By Chris Motola
New SOS orthopedic surgeon is all about hands, wrists, elbows
Q: Tell us about the new hand and wrist center you’re joining.
A: I’m joining a small handful of — no pun intended — other hand surgeons. One of the nice aspects of it is it’s a core group of a bunch of folks with varying levels of experience, but everyone is early- to mid-career for the most part, with the exception of Dr. [Daniel] Murphy who is very experienced and planning to retire in the next couple years. So it’s essentially a group that will be relatively intact for quite a long time, which is cool. And I definitely found it to be a very collaborative group, which is one of its appealing features. We already have a hand center, which is an office location where a lot of us see patients. But as it happens they’re also opening at the same location a large area that will accommodate even more providers. And the real benefit of that will be that the occupational therapists will essentially be in the same location. Right now they’re down the road from us, but after the new section opens up they’ll be right across the hall. And hopefully that will give us more collaborative opportunities. So if there’s ever something unusual going on with a patient or want to discuss a particular rehab program, it’ll be much easier to just send them across the hall. So, yeah, I think we’re looking forward to it.
Q: What kinds of conditions do you usually treat?
A: It’s pretty varied, which is one of the appeals of this specialty. You treat a pretty wide range of pathologies. The most common things we see are nerve compression issues like carpal tunnel syndrome and small things like tendinitis and trigger finger. We see a lot of traumas, fractures of the hand, wrist, elbow. We also see traumas that aren’t fractures, like if you have a laceration on your hand that cut a tendon or nerve. That’s stuff we see pretty commonly. There’s also plenty of uncommon pathology.
Q: How much does nerve repair and preservation figure into orthopedic subspecialties like yours?
A: The nerve compressions are very common, so fixing those could be considered a kind of nerve preservation. The main goal would be to improve what are often pain and sensory changes and to improve any further muscle deterioration. Certainly the traumatic nerve injuries aren’t as common as the more chronic types of issues. But when they happen, they tend to be something we have to address with surgery because the sensations of the hand are so important to our functioning.
Q: And you’re mainly focused on the hand and wrist?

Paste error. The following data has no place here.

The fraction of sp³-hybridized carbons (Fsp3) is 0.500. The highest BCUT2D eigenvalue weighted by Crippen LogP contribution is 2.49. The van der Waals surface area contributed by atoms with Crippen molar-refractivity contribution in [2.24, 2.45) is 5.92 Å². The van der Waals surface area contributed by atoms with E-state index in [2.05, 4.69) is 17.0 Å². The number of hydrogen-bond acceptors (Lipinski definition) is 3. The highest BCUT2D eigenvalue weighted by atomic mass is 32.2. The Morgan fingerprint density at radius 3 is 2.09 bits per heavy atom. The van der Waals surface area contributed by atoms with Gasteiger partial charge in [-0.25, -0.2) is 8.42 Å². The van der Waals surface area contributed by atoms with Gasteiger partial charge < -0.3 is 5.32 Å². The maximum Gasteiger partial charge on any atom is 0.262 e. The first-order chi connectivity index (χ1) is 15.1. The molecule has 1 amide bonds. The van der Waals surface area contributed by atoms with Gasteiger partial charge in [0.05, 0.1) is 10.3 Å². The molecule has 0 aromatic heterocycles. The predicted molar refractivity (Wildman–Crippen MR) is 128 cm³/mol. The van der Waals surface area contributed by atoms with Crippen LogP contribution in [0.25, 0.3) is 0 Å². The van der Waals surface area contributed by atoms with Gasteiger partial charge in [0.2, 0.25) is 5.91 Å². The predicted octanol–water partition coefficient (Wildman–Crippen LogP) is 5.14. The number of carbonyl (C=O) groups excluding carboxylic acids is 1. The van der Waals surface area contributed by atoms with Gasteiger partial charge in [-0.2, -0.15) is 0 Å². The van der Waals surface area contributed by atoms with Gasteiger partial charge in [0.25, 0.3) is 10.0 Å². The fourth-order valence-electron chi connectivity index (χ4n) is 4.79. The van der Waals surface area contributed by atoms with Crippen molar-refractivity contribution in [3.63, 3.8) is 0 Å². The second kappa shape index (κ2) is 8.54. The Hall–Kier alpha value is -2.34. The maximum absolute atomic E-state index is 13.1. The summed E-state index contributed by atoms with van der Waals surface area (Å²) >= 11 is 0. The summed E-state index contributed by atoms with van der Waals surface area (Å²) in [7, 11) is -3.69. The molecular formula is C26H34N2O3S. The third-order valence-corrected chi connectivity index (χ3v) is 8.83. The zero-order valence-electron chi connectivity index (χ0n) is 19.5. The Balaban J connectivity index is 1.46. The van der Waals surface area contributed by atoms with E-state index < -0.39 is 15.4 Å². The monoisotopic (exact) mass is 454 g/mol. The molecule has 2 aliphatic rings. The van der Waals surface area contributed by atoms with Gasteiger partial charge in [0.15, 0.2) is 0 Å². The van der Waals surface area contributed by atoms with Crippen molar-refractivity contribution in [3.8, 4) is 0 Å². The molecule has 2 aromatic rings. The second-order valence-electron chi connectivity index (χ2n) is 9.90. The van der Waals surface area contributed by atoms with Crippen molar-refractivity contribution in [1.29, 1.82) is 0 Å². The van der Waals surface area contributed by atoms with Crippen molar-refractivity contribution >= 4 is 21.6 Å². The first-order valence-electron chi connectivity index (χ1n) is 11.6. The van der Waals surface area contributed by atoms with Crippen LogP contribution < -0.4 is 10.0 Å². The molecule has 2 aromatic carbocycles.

A: The upper extremities, really, so up to the elbow. To a lesser extent the shoulder. There are enough things that crossover across the arm that it’s convenient to patients for us to offer treatment for issues that may go all the way up to the shoulder. That being said, within the group there are folks we deal with a lot of shoulder issues regularly. So if I ran into something that was outside of the types of things I generally deal with, there are a multitude of other folks who can help with the patient. It’s a great collaborative environment. And while I wouldn’t say I’ve never been other places that are collaborative, I certainly wouldn’t say it’s the rule that private practices are collaborative. It’s a nice thing about SOS.
Q: How big is the practice?
A: I’d say it’s around 25 or so across all specialties. So it’s a decent-sized practice for sure.
Q: Was the collaborative aspect a major selling point for you?
A: It was on our short list of destinations. I’m from Boston, my wife’s from Philadelphia, so we were looking at locations in the Northeast. As it happens, Syracuse ended up being a place where a lot of my family transplanted. One of my brothers had taken a job here at Upstate and my parents a couple years ago made the move up to be close to their grandkids, and the cost of living is good as well. So it became a family hub. I got introduced to the practice through my brother. It always struck me as very well-run private practice. It seemed like a fun group to work with, both on the clinical and administrative side. And as far as the hand folks go, we take some calls over at Upstate, so we do get the opportunity to work with residents and trainees on call and stay a little bit engaged with the academic side of things. So it’s a good combination of those things.
Q: You’re offering a newer technique for basal joint arthritis. What is basal joint arthritis and how does the new technique work?
A: Basal joint arthritis is a common type of arthritis that affects the thumb. There are several non-surgical interventions, but for patients who need surgery there are a few operations that have longstanding good results. One of those is the LRTI, which uses some of your native ligaments to reconstruct the degenerating ligament. One of the ways I was trained to do it uses a very stout, secure device to suspend the metacarpal called a tightrope device. And, basically, it has a little bit of the role of replacing the native ligament. So for the right patient who needs the thumb to get moving again as quick as possible, it can be a great option. Traditionally with LRTIs patients are casted for up to six weeks. Not always, but that would be the historical way to do it. It fits with the trend of orthopedics trying to get patients moving again faster, since that’s what most patients want for very good reasons. The design of the implant can get patients moving again two to three weeks after operation.
Name: Devon J. Ryan, M.D.
Position: Hand and upper extremity surgeon at Syracuse Orthopedic Specialists (SOS)
Hometown: Bedford, Massachusetts
Affiliations: St. Joseph’s Health; SUNY Upstate University Hospital
Organizations: American Academy of Orthopedic Surgeons; American Society for Surgery of the Hand;
Family: Wife (Rachel); son (Kelly), daughter (Cassie)
Hobbies: Running, pick-up sports, golf, skiing